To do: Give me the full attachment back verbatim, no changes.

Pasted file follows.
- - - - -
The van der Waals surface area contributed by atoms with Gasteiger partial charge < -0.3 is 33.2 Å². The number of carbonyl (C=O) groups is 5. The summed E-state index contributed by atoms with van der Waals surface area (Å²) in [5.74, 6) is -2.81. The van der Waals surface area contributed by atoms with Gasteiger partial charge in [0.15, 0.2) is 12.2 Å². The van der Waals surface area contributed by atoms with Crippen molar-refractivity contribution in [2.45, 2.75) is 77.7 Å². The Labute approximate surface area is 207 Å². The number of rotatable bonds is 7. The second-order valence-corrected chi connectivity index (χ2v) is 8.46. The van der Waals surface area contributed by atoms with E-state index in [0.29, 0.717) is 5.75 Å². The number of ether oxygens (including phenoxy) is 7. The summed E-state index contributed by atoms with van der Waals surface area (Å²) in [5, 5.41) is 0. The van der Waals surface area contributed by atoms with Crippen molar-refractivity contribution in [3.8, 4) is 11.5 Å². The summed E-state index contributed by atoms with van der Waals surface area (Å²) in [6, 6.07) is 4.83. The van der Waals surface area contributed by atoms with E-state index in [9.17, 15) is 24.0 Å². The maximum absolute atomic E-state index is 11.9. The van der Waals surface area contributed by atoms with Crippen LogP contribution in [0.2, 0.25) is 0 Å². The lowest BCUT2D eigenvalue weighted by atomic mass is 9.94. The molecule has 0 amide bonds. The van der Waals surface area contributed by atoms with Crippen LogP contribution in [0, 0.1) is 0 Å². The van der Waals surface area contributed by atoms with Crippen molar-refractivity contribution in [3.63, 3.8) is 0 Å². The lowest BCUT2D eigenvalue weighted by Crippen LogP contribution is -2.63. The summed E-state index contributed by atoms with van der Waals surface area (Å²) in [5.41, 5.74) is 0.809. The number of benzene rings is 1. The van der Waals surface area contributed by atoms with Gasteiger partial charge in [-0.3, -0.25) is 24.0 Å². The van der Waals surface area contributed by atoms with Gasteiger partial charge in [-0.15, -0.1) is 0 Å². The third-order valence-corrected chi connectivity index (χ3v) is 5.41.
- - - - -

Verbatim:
The van der Waals surface area contributed by atoms with Gasteiger partial charge < -0.3 is 33.2 Å². The number of carbonyl (C=O) groups is 5. The summed E-state index contributed by atoms with van der Waals surface area (Å²) in [5.74, 6) is -2.81. The van der Waals surface area contributed by atoms with Gasteiger partial charge in [0.15, 0.2) is 12.2 Å². The van der Waals surface area contributed by atoms with Crippen molar-refractivity contribution in [2.45, 2.75) is 77.7 Å². The Labute approximate surface area is 207 Å². The number of rotatable bonds is 7. The second-order valence-corrected chi connectivity index (χ2v) is 8.46. The van der Waals surface area contributed by atoms with E-state index in [0.29, 0.717) is 5.75 Å². The number of ether oxygens (including phenoxy) is 7. The summed E-state index contributed by atoms with van der Waals surface area (Å²) in [5, 5.41) is 0. The van der Waals surface area contributed by atoms with Crippen molar-refractivity contribution in [3.8, 4) is 11.5 Å². The summed E-state index contributed by atoms with van der Waals surface area (Å²) in [6, 6.07) is 4.83. The van der Waals surface area contributed by atoms with E-state index in [9.17, 15) is 24.0 Å². The maximum absolute atomic E-state index is 11.9. The van der Waals surface area contributed by atoms with Crippen LogP contribution in [0.2, 0.25) is 0 Å². The lowest BCUT2D eigenvalue weighted by atomic mass is 9.94. The molecule has 0 amide bonds. The van der Waals surface area contributed by atoms with Crippen LogP contribution in [0, 0.1) is 0 Å². The van der Waals surface area contributed by atoms with Crippen molar-refractivity contribution in [3.63, 3.8) is 0 Å². The lowest BCUT2D eigenvalue weighted by Crippen LogP contribution is -2.63. The summed E-state index contributed by atoms with van der Waals surface area (Å²) in [5.41, 5.74) is 0.809. The number of benzene rings is 1. The van der Waals surface area contributed by atoms with Gasteiger partial charge in [-0.3, -0.25) is 24.0 Å². The van der Waals surface area contributed by atoms with Gasteiger partial charge in [-0.15, -0.1) is 0 Å². The third-order valence-corrected chi connectivity index (χ3v) is 5.41.